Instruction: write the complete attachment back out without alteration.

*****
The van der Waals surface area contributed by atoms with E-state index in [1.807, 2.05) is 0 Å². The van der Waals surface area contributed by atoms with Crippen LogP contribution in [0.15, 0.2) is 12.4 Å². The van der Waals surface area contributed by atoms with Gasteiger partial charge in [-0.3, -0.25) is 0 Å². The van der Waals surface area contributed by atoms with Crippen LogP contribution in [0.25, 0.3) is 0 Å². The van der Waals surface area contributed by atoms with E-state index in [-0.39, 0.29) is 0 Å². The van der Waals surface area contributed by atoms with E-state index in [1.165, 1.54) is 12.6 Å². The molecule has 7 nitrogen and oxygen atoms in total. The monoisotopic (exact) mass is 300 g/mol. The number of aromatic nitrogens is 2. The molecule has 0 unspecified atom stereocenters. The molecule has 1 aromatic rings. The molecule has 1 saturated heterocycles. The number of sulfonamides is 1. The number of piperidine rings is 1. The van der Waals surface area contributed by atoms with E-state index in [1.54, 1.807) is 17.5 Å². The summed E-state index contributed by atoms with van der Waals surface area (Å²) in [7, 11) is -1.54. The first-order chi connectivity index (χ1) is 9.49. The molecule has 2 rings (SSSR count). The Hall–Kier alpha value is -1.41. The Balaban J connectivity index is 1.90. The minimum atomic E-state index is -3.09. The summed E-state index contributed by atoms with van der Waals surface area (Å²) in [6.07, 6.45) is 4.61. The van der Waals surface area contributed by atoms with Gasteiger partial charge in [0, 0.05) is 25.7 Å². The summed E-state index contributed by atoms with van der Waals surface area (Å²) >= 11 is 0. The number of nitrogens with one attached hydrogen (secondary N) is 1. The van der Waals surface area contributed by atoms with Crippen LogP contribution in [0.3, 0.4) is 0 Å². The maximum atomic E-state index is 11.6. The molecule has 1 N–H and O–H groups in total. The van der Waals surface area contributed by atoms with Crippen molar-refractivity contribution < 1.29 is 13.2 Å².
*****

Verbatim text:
The van der Waals surface area contributed by atoms with E-state index in [1.807, 2.05) is 0 Å². The van der Waals surface area contributed by atoms with Crippen LogP contribution in [0.15, 0.2) is 12.4 Å². The van der Waals surface area contributed by atoms with Gasteiger partial charge in [-0.3, -0.25) is 0 Å². The van der Waals surface area contributed by atoms with Crippen LogP contribution in [0.25, 0.3) is 0 Å². The van der Waals surface area contributed by atoms with E-state index in [-0.39, 0.29) is 0 Å². The van der Waals surface area contributed by atoms with E-state index in [1.165, 1.54) is 12.6 Å². The molecule has 7 nitrogen and oxygen atoms in total. The monoisotopic (exact) mass is 300 g/mol. The number of aromatic nitrogens is 2. The molecule has 0 unspecified atom stereocenters. The molecule has 1 aromatic rings. The molecule has 1 saturated heterocycles. The number of sulfonamides is 1. The number of piperidine rings is 1. The van der Waals surface area contributed by atoms with E-state index in [1.54, 1.807) is 17.5 Å². The summed E-state index contributed by atoms with van der Waals surface area (Å²) in [7, 11) is -1.54. The first-order chi connectivity index (χ1) is 9.49. The molecule has 2 rings (SSSR count). The Hall–Kier alpha value is -1.41. The Balaban J connectivity index is 1.90. The minimum atomic E-state index is -3.09. The summed E-state index contributed by atoms with van der Waals surface area (Å²) in [6.07, 6.45) is 4.61. The van der Waals surface area contributed by atoms with Gasteiger partial charge in [0, 0.05) is 25.7 Å². The summed E-state index contributed by atoms with van der Waals surface area (Å²) >= 11 is 0. The number of nitrogens with one attached hydrogen (secondary N) is 1. The van der Waals surface area contributed by atoms with Crippen LogP contribution in [0.3, 0.4) is 0 Å². The maximum atomic E-state index is 11.6. The molecule has 1 N–H and O–H groups in total. The van der Waals surface area contributed by atoms with Crippen molar-refractivity contribution < 1.29 is 13.2 Å².